5 ways to improve your WiFi
Wireless networks are amazing. It’s easy to take them for granted, but when I think back to the days of screaming modems and being tethered to one spot it really makes me appreciate how far technology has come. Having said that, it can still be pretty frustrating when it doesn’t work seamlessly!
Here are 5 tips for improving your WiFi coverage:
1 – Stay up to date…
You can’t expect amazing speeds and coverage if you’re running an old router. Wireless standards continue to change and improve, and the latest standard, 802.11ac, offers better range and speed. Be aware that you’ll need an 802.11ac wireless card in your device to make the most of it, though!
Don’t forget about software updates, too. If you’re using a router from your Internet Service Provider you shouldn’t have to worry about this, but if you’ve bought your own router, it’s worth keeping an eye on the manufacturer’s website as new firmware may be released which may help with reliability and speed.
2 – Experiment with different positions…
Ideally you want your router somewhere central in your house – depending upon where your telephone socket is, this may be hard to achieve. Experiment with your router at different levels, higher is usually better.
3 – Make some shapes…
If your router has external aerials, try adjusting them so that they are perpendicular to one-another (one horizontal and the other vertical), this will help to improve your coverage.
4 – Be choosy with your channels…
Here in the UK there are 13 wireless channels available on the 2.4GHz band (802.11b/g/n), and 8 on 5.0GHz (802.11a/n/ac).
2.4GHz, which is the most commonly used frequency, has channels that rather unhelpfully overlap (as you can see in the diagram below), and this causes interference and degradation in performance and signal range. While most wireless routers are configured to automatically switch to the least congested channel, in my experience they don’t do a particularly good job of this.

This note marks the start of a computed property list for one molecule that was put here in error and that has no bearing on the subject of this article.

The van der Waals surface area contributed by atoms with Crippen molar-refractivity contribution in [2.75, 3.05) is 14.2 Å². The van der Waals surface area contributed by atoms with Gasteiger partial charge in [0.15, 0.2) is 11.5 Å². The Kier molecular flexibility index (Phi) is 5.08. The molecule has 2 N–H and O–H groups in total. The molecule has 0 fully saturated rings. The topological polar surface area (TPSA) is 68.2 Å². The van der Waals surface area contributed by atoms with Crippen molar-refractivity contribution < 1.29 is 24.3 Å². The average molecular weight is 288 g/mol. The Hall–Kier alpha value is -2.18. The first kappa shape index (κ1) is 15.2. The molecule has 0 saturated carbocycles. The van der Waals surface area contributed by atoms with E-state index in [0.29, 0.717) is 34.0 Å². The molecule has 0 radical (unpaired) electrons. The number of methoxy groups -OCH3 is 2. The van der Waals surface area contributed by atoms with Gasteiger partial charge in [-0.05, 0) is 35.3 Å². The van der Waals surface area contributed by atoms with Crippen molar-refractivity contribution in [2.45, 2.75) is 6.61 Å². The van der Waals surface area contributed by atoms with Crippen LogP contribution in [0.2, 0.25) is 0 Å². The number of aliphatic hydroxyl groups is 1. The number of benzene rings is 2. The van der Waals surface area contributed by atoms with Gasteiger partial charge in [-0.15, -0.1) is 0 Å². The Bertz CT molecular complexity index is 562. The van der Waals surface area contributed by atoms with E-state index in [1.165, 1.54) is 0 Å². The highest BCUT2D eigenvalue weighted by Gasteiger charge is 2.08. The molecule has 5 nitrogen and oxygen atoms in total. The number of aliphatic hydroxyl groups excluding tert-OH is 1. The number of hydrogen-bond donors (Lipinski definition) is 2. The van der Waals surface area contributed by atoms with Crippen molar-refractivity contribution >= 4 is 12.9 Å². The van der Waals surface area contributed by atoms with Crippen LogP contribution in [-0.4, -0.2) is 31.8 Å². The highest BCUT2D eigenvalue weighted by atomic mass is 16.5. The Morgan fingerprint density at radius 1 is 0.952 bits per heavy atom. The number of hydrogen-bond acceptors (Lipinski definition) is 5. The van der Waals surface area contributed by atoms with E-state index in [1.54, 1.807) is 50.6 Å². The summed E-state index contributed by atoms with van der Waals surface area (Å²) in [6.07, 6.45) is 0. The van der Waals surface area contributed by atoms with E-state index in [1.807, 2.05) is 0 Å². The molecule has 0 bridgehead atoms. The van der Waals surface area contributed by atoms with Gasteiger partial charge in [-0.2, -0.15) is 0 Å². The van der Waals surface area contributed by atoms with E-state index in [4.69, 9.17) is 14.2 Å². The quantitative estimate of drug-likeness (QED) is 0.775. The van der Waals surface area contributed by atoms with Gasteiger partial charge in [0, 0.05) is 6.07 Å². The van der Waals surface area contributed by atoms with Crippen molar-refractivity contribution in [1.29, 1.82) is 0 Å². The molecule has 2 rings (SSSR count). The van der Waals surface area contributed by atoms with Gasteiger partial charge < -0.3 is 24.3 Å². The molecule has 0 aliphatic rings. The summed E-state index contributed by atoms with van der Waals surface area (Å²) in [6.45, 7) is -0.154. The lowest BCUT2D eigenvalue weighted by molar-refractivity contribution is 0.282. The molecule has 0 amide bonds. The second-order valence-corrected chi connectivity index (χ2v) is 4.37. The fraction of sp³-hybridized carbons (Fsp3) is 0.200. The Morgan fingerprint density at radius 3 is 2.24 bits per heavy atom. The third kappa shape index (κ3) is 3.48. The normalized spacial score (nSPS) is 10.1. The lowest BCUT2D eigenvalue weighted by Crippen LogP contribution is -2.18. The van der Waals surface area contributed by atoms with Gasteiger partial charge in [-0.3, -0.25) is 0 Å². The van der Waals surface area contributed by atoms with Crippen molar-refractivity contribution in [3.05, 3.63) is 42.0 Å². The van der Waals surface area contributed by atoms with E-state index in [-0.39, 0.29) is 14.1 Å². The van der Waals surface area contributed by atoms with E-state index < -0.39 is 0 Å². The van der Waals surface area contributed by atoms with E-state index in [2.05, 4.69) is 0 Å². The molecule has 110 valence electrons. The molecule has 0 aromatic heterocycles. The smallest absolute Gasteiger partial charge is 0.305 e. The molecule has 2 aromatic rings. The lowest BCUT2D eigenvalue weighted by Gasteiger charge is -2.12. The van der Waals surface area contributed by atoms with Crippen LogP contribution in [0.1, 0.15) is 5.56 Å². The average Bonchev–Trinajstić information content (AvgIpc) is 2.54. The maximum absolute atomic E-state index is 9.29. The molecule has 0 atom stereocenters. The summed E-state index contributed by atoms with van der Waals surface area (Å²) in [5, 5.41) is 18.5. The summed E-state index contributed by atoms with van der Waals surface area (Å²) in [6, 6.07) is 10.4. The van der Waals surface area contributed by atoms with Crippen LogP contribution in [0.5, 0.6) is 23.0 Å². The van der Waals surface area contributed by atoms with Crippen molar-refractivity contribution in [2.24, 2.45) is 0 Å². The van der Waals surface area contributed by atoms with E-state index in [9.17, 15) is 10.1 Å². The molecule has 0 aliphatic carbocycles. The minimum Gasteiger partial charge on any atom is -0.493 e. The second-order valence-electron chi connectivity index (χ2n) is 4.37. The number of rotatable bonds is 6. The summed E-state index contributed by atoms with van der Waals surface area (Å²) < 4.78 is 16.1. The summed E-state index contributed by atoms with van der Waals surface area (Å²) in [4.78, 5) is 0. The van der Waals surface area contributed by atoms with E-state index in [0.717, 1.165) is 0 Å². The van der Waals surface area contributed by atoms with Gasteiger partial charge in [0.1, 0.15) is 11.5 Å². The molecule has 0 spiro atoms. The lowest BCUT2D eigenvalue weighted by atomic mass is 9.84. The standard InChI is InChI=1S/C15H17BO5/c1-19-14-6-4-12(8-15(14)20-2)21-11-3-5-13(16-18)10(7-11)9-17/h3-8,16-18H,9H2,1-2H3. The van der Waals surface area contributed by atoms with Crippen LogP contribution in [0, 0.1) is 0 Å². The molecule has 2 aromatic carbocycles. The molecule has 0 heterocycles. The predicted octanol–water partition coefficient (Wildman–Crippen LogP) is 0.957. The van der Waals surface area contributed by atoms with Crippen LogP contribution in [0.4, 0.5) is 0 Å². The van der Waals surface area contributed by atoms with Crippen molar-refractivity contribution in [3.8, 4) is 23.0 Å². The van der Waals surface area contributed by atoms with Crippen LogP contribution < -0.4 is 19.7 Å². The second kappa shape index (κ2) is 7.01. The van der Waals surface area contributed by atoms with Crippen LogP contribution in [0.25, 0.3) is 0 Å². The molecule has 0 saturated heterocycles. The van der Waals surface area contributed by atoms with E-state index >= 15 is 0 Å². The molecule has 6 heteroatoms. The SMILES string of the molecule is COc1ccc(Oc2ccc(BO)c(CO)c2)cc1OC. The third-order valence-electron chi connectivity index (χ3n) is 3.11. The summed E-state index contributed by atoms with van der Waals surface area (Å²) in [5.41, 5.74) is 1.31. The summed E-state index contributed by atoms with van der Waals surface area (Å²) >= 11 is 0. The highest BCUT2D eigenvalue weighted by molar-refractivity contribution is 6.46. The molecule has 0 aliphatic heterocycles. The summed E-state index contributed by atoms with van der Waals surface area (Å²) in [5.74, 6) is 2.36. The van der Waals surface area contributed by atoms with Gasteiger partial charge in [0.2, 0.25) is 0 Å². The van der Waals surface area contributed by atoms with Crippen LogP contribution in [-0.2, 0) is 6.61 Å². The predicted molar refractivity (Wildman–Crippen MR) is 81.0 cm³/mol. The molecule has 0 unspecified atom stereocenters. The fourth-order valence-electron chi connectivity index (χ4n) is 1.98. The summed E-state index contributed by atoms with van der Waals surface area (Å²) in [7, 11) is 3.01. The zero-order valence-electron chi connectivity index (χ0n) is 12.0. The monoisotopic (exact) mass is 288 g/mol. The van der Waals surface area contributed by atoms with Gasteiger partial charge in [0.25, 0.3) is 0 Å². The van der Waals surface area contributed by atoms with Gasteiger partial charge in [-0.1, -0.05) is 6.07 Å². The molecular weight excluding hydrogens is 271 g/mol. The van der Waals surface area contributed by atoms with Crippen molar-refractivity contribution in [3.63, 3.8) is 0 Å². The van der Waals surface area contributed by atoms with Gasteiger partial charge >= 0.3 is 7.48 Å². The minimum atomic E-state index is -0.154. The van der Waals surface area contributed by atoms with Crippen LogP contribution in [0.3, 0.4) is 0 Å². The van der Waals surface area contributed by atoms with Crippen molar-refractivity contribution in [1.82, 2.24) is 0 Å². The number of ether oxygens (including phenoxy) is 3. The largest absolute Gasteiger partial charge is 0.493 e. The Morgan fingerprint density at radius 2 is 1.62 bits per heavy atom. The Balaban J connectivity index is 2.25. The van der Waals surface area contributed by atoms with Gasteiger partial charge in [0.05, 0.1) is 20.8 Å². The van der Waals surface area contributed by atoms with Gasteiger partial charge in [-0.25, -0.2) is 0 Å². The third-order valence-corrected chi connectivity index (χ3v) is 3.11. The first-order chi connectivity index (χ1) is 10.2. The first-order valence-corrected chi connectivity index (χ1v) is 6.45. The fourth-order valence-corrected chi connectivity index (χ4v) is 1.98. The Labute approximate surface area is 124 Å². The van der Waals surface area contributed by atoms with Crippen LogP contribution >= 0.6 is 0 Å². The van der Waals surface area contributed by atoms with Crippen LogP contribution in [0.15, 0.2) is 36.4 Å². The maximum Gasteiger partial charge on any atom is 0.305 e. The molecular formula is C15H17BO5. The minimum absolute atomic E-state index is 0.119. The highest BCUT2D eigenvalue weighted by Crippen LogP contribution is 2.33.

In the diagram above you can see that the only channels that don’t overlap are 1, 6 and 11 – ideally you want to use one of these channels and pick the least congested of the three.
So… how do you find out what the least congested channel is? There is software available that lets you see what other channels are being used nearby – WifiInfoView is great for a PC, WiFi Analyzer is great for an Android phone or tablet (see screenshot below), and if you’ve got a Mac, OS-X has this feature built-in – have a look here for more details.
All of these software packages will scan for nearby WiFi signals and show you what channel they are using and how strong the signal is – armed with this information you can change the channel your router is using and enjoy better WiFi!
5 – Avoid additional aggravation…
Lots of other devices either use or cause interference in the 2.4GHz frequency range – try to keep cordless phones, microwaves and even CCTV cameras away from your router.
… and if you’re still having problems:
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